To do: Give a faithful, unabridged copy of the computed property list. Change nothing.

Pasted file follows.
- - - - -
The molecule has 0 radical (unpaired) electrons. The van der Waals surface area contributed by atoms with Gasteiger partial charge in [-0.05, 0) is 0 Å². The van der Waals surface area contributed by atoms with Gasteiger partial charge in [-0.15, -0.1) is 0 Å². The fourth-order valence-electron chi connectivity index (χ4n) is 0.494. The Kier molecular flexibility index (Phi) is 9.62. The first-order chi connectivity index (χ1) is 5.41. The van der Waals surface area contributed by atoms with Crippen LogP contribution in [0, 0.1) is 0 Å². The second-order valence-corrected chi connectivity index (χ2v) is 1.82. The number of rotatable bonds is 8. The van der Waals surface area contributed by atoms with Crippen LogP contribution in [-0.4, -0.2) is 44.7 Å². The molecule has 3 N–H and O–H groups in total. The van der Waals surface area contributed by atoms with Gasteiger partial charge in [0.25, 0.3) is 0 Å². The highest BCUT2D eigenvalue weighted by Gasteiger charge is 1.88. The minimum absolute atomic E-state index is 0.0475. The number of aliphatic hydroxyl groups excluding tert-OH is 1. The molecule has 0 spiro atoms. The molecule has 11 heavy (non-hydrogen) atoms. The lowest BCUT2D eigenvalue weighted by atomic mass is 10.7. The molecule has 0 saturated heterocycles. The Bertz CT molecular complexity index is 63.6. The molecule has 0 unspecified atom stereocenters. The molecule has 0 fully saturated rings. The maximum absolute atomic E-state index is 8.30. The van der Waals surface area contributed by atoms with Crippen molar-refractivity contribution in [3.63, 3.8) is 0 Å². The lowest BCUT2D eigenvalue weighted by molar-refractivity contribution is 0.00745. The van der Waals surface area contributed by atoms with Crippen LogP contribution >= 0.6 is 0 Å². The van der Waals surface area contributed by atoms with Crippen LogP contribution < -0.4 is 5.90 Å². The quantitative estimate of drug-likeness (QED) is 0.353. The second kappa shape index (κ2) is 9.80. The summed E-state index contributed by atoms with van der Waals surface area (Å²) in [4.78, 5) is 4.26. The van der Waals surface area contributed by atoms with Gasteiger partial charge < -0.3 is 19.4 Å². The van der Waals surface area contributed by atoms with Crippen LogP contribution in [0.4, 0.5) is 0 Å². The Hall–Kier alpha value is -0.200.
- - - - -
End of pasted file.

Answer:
The molecule has 0 radical (unpaired) electrons. The van der Waals surface area contributed by atoms with Gasteiger partial charge in [-0.05, 0) is 0 Å². The van der Waals surface area contributed by atoms with Gasteiger partial charge in [-0.15, -0.1) is 0 Å². The fourth-order valence-electron chi connectivity index (χ4n) is 0.494. The Kier molecular flexibility index (Phi) is 9.62. The first-order chi connectivity index (χ1) is 5.41. The van der Waals surface area contributed by atoms with Crippen LogP contribution in [0, 0.1) is 0 Å². The second-order valence-corrected chi connectivity index (χ2v) is 1.82. The number of rotatable bonds is 8. The van der Waals surface area contributed by atoms with Crippen LogP contribution in [-0.4, -0.2) is 44.7 Å². The molecule has 3 N–H and O–H groups in total. The van der Waals surface area contributed by atoms with Gasteiger partial charge in [0.25, 0.3) is 0 Å². The highest BCUT2D eigenvalue weighted by Gasteiger charge is 1.88. The minimum absolute atomic E-state index is 0.0475. The number of aliphatic hydroxyl groups excluding tert-OH is 1. The molecule has 0 spiro atoms. The molecule has 11 heavy (non-hydrogen) atoms. The lowest BCUT2D eigenvalue weighted by atomic mass is 10.7. The molecule has 0 saturated heterocycles. The Bertz CT molecular complexity index is 63.6. The molecule has 0 unspecified atom stereocenters. The molecule has 0 fully saturated rings. The maximum absolute atomic E-state index is 8.30. The van der Waals surface area contributed by atoms with Crippen molar-refractivity contribution in [3.63, 3.8) is 0 Å². The lowest BCUT2D eigenvalue weighted by molar-refractivity contribution is 0.00745. The van der Waals surface area contributed by atoms with Crippen LogP contribution >= 0.6 is 0 Å². The van der Waals surface area contributed by atoms with Crippen LogP contribution < -0.4 is 5.90 Å². The quantitative estimate of drug-likeness (QED) is 0.353. The second kappa shape index (κ2) is 9.80. The summed E-state index contributed by atoms with van der Waals surface area (Å²) in [4.78, 5) is 4.26. The van der Waals surface area contributed by atoms with Gasteiger partial charge < -0.3 is 19.4 Å². The van der Waals surface area contributed by atoms with Crippen LogP contribution in [0.4, 0.5) is 0 Å². The Hall–Kier alpha value is -0.200.